There was an excellent piece in the Review section of The Guardian at the weekend by Robert Macfarlane on Laurie Lee and his wanderings through Spain. (I presume it’s from Macfarlane’s introduction to a new Penguin edition of one of Lee’s books, published to mark the centenary of the writer’s birth, but The Guardian doesn’t say.) “If the power of Cider with Rosie derives from its dream of dwelling,” he argues, “the power of As I Walked Out One Midsummer Morning derives from its dream of leaving. If only I could live forever in one place, and come to know it so well, you think, reading Lee’s first volume of memoir. If only I could step from my front door, walk away and just keep going, you think, reading his second.”
I’ve read all of Lee’s Spanish books several times, but Macfarlane, as he often does, made me feel I’d been only half-attentive. Of this passage from As I Walked Out
[The] next day, getting back on to the London road, I forgot everything but the way ahead. I walked steadily, effortlessly, hour after hour in a kind of swinging, weightless realm. I was at that age which feels neither strain nor friction, when the body burns magic fuels, so that it seems to glide in warm air, about a foot off the ground, smoothly obeying its intuitions. Even exhaustion, when it came, had a voluptuous quality, and sleep was caressive and deep, like oil.
The writing here is “voluptuous” yet precise, and as such it is characteristic of Lee’s style, in which elaborate metaphors serve not as ornaments, but rather as the means of most closely evoking complex experience. Lee does not walk so much as levitate or hover, borne aloft by supernatural stamina, and, in mimicry of this sensation, his clauses, suspended by their commas, also bear the reader along “the way” and onwards into the unknown.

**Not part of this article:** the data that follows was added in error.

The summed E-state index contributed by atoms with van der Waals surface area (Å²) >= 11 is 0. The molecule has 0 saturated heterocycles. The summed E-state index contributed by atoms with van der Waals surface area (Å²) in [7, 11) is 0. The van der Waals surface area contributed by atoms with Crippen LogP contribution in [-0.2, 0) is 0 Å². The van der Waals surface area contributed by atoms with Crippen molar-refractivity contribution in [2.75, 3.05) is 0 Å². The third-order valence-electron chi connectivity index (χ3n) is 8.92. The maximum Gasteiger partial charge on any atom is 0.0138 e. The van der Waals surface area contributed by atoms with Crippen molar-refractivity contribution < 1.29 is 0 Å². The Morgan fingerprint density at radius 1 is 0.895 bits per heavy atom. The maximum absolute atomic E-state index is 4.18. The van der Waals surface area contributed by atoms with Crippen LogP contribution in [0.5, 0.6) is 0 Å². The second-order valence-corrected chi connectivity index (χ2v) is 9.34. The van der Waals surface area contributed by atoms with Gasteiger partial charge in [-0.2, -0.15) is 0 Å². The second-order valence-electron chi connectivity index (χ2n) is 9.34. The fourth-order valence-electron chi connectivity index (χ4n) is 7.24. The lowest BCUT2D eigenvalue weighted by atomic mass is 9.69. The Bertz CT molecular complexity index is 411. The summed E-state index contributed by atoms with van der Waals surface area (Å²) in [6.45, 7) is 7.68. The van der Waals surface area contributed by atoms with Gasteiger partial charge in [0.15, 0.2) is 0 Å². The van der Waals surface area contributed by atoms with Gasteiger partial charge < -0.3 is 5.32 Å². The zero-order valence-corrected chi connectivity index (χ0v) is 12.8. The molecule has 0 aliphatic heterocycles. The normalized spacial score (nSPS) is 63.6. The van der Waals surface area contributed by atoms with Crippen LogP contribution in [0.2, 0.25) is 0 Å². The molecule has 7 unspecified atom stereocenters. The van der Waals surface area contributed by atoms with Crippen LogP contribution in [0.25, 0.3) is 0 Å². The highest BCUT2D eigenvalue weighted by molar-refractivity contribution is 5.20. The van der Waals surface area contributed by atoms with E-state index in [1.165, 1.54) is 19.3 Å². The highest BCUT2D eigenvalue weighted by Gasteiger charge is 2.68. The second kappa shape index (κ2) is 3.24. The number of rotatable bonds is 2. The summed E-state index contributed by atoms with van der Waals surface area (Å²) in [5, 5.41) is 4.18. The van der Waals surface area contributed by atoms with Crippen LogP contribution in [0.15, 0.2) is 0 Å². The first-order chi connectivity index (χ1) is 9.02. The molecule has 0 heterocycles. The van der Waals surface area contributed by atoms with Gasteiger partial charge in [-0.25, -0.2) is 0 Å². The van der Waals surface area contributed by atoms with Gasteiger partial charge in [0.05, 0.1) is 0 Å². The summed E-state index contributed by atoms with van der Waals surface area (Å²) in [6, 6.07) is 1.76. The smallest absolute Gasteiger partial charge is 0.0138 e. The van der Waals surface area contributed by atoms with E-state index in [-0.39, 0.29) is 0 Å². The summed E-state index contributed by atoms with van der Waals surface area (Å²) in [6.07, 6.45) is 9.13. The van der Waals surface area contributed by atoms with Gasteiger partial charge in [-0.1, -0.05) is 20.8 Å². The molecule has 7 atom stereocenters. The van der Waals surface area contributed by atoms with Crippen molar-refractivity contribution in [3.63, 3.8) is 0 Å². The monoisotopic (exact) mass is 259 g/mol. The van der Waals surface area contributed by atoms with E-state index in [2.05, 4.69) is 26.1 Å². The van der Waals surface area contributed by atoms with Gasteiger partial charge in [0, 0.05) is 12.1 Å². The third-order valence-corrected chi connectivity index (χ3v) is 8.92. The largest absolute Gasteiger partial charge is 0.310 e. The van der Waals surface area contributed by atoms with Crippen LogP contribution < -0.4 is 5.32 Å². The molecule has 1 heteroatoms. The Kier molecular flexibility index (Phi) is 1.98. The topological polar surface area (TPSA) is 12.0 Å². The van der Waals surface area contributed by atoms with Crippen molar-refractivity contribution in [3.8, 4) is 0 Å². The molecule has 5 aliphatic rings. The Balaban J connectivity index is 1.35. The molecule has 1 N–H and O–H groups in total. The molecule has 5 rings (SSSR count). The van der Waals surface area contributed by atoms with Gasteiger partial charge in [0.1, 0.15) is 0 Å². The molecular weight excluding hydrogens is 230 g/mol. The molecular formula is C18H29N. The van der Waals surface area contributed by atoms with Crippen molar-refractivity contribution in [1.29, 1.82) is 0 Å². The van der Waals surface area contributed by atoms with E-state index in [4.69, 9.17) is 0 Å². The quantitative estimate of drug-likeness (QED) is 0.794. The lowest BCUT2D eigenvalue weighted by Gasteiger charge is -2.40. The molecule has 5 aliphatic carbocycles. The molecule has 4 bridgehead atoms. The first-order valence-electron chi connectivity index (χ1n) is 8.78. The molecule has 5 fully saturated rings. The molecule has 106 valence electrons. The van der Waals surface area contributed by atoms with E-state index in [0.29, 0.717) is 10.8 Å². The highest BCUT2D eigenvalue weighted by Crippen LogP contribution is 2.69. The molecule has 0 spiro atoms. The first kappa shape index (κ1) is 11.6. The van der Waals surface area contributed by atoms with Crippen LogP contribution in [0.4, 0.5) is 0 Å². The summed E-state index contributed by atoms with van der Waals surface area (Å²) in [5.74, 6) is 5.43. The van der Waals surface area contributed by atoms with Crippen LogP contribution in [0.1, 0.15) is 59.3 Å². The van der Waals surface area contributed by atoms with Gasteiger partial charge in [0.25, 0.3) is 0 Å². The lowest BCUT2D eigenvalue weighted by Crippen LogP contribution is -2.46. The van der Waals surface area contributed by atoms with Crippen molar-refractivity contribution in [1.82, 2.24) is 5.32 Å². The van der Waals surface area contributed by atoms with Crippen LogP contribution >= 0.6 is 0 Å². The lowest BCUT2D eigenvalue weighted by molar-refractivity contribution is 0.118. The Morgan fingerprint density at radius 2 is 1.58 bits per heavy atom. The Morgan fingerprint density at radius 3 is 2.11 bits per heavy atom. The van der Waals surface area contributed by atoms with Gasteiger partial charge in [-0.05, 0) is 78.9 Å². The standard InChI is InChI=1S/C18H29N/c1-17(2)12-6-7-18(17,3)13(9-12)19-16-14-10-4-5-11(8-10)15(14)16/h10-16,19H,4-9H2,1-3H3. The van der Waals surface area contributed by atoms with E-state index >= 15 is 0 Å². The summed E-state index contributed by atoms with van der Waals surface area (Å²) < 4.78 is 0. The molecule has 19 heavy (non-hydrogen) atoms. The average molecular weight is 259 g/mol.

The Telegraph Magazine had a piece from Mike Pflanz on another wanderer, David Coulson, who has driven the equivalent of three times round the earth to find and chronicle the ancient rock art of Africa. “Here’s a great news story out of Africa,” says Coulson: “the preservation of thousands of years of history and culture about which we would know nothing if not for this art. That’s what should motivate us all to preserve it.”
A hundred years ago last week, Archduke Franz Ferdinand, heir to the Austro-Hungarian throne, set off on a trip that would end with his assassination – the event that triggered the First Word War. In Telegraph Travel, Adrian Bridge followed the archduke’s footsteps. “It’s a journey well worth doing today,” he says, “not because [Franz Ferdinand] did it, but for the geographical, historical, cultural and scenic splendours along the way”. The piece isn’t online as I write, so I’ll post a link to it later.
Also in the Review section of The Guardian was an interview by Emma Brockes with Teju Cole, mentioned here recently, who was born into a Nigerian family in the United States and is constantly struck by the ease of life there compared with that in Nigeria. How, he asks of the latter, “can a place be so interesting, full of history and real human conflict, and at the same time as slow as molasses?”